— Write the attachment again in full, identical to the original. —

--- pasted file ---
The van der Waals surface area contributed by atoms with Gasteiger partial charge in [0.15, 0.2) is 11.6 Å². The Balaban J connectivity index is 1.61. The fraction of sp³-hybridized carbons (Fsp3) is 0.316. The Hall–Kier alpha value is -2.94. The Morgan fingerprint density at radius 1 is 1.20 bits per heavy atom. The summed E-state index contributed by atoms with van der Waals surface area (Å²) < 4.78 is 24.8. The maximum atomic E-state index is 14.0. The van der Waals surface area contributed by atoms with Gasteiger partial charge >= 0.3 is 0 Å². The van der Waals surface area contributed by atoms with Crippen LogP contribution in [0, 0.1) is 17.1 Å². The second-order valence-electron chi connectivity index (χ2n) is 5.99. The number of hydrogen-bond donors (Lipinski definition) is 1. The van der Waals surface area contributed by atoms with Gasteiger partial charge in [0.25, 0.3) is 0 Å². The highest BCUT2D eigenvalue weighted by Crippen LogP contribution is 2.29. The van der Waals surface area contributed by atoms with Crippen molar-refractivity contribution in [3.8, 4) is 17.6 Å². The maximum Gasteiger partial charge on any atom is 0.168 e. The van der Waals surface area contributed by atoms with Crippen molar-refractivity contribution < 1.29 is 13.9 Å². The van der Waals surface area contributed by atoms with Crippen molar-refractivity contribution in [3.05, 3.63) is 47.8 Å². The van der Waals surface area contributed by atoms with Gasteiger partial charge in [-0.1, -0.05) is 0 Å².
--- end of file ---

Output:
The van der Waals surface area contributed by atoms with Gasteiger partial charge in [0.15, 0.2) is 11.6 Å². The Balaban J connectivity index is 1.61. The fraction of sp³-hybridized carbons (Fsp3) is 0.316. The Hall–Kier alpha value is -2.94. The Morgan fingerprint density at radius 1 is 1.20 bits per heavy atom. The summed E-state index contributed by atoms with van der Waals surface area (Å²) < 4.78 is 24.8. The maximum atomic E-state index is 14.0. The van der Waals surface area contributed by atoms with Gasteiger partial charge >= 0.3 is 0 Å². The van der Waals surface area contributed by atoms with Crippen LogP contribution in [0, 0.1) is 17.1 Å². The second-order valence-electron chi connectivity index (χ2n) is 5.99. The number of hydrogen-bond donors (Lipinski definition) is 1. The van der Waals surface area contributed by atoms with Gasteiger partial charge in [0.25, 0.3) is 0 Å². The highest BCUT2D eigenvalue weighted by Crippen LogP contribution is 2.29. The van der Waals surface area contributed by atoms with Crippen molar-refractivity contribution in [3.8, 4) is 17.6 Å². The maximum Gasteiger partial charge on any atom is 0.168 e. The van der Waals surface area contributed by atoms with Crippen molar-refractivity contribution < 1.29 is 13.9 Å². The van der Waals surface area contributed by atoms with Crippen molar-refractivity contribution in [3.05, 3.63) is 47.8 Å². The van der Waals surface area contributed by atoms with Gasteiger partial charge in [-0.1, -0.05) is 0 Å².